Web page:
Scouting Report, Video Highlights and Predictions for 5-Star ATH Nathan Starks
Though on some boards and lists he's considered a pure RB prospect, one of the best ATH prospects in this year's class is one Nathan Starks. He really enjoyed a breakout season as a junior and is a top-tier prospect for 2014 recruiting.
Instead of just hitting on some quick points, how about we break Starks down with a scouting report, show you some highlight footage of him displaying his abilities and make some predictions? We'll talk about where he could end up in college and also what type of player he'll be.
Another interesting discussion point for Starks is just exactly where he'll play. We'll cover that and more, so come inside and learn more about Mr. Nathan Starks with some scouting reports, highlights and predictions!
Who Is Nathan Starks?
Starks is a 2014 ATH/RB prospect from Las Vegas. He plays at Bishop Gorman High School in Sin City and is the best player in Nevada.
Starks has been playing against varsity competition since he was a freshman, rushing for 321 yards and four scores and following that up with a 656-yard 10-TD performance as a sophomore.
His junior season, however, is what put him on the national map as Starks ran for 1821 yards and 27 TDs. He also can play safety and OLB for a team, and I feel Starks could be a Rover/Drop end in college if he wanted to be.
Scouting Report: Strengths
Starks is a 5'11", 200-pounder who's known mainly for his production as a RB. He is an athletic runner who shows good quickness to skate through tight alleys and has good instincts.
Starks shows a visible burst with the ball after he allows his blocks to set up. He chooses his lanes well and can be a load at the point of attack for tacklers. He can get expose leaky-yardage tacklers and will get yards after contact.
Starks also displays solid hands in the passing game and can elude defenders a little bit. He also has the strength to be able to become a very good blocker.
Scouting Report: Weaknesses
For as athletic as Starks can look with the ball, his elusiveness isn't where it should be on a consistent basis. He can look a little bit like a straight-liner at times.
Also, there are RBs in this class who can outrun Starks on the field. He's got good speed and will make a big play, but he's not a dangerous scoring threat each and every time he has the ball.
Those are really the only two visible weaknesses he has, and they aren't major.
Sophomore Year Highlights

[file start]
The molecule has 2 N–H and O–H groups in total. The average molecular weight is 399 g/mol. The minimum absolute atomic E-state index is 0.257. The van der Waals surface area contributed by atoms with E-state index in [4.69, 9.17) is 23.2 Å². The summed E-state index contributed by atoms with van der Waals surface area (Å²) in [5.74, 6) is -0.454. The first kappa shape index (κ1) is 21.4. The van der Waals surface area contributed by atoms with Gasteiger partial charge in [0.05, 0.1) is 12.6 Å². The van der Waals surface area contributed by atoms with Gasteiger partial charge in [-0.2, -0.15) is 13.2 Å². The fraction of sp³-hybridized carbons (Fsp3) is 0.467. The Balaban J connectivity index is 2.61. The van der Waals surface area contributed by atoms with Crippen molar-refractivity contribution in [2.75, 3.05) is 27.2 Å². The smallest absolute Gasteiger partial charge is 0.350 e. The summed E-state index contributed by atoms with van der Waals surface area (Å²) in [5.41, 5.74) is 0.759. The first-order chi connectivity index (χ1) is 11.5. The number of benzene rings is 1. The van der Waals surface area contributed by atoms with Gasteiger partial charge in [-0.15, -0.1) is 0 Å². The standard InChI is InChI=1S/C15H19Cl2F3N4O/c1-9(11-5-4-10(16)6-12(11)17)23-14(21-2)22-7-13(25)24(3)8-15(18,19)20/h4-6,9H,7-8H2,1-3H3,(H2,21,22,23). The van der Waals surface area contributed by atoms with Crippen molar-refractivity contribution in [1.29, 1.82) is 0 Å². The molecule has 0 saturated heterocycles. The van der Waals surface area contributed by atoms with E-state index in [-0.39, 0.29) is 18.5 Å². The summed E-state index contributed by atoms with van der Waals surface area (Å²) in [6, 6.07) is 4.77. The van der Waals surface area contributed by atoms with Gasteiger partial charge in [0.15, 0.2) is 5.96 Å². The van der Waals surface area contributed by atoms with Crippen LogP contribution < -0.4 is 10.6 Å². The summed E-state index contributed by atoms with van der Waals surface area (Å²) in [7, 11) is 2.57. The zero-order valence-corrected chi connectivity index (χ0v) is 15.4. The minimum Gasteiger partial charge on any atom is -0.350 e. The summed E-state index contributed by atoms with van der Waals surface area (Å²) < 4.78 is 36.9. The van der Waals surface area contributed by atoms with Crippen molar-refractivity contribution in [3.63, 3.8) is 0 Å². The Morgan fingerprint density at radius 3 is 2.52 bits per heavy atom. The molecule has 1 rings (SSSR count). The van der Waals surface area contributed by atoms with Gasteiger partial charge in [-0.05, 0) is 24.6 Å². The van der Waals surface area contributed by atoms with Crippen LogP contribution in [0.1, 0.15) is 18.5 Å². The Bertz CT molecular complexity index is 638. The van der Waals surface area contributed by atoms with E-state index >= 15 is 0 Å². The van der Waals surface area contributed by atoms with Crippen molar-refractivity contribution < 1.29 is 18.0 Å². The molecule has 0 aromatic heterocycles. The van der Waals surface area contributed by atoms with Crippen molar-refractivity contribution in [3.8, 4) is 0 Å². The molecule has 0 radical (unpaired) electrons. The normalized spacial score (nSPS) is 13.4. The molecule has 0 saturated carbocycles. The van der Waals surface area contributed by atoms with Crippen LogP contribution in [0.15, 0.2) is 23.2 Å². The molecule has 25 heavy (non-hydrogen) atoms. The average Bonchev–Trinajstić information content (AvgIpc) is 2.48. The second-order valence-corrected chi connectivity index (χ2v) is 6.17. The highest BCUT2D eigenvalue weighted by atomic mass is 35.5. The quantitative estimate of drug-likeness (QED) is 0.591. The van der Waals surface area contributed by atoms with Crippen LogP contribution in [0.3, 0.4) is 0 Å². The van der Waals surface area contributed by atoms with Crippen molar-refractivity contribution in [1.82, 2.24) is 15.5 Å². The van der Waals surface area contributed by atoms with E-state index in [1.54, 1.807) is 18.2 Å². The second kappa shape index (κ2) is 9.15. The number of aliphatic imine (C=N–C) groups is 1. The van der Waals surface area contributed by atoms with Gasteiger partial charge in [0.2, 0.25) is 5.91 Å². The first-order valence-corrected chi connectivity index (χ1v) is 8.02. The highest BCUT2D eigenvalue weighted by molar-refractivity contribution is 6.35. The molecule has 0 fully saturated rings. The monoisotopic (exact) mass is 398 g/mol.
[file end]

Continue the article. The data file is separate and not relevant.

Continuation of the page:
Here are some highlights of Starks' sophomore season for Bishop Gorman. What I like about this footage is that it has some snaps of Starks playing defense.
He made 53 tackles and intercepted four passes as a sophomore that season. Not only is he a BCS-level RB prospect, Starks could also be one of the best safeties in the country.
Junior Year Highlights
A few plays on this junior highlight tape show Starks being used in the screen game. He's eluding defenders in some of these plays, but I don't see "loosey-goosey" hips with him.
Starks could hear himself get knocked for playing in Las Vegas, as the national public seems to disregard Sin City's football competition level. However, DeMarco Murray has proven that he can produce against the best competition in the world, as the Cowboys' RB is also a Las Vegas native.
Starks is next up.
According to 247Sports, Starks has USC, Notre Dame, Oklahoma and Alabama as his core four schools. He could choose to stay close to home and play for USC; though, I have noticed the Sooners recruit Las Vegas pretty well.
Alabama is the premier program in the country, and Starks certainly could be tempted to play in the SEC. However, right now, I think he goes to Notre Dame.
I don't see Starks becoming a scat-back in college at all, as I think he'll be a bell-cow guy. He seems to be on a similar track as Chris Polk, but with more bulk at this point. Polk went on to become a fine, every-down back in Washington who produced, and Starks should be a similar player.
Edwin Weathersby is the College Football Recruiting Analyst for Bleacher Report. He has worked in scouting/player personnel departments for three professional football teams, including the New York Giants and Cleveland Browns.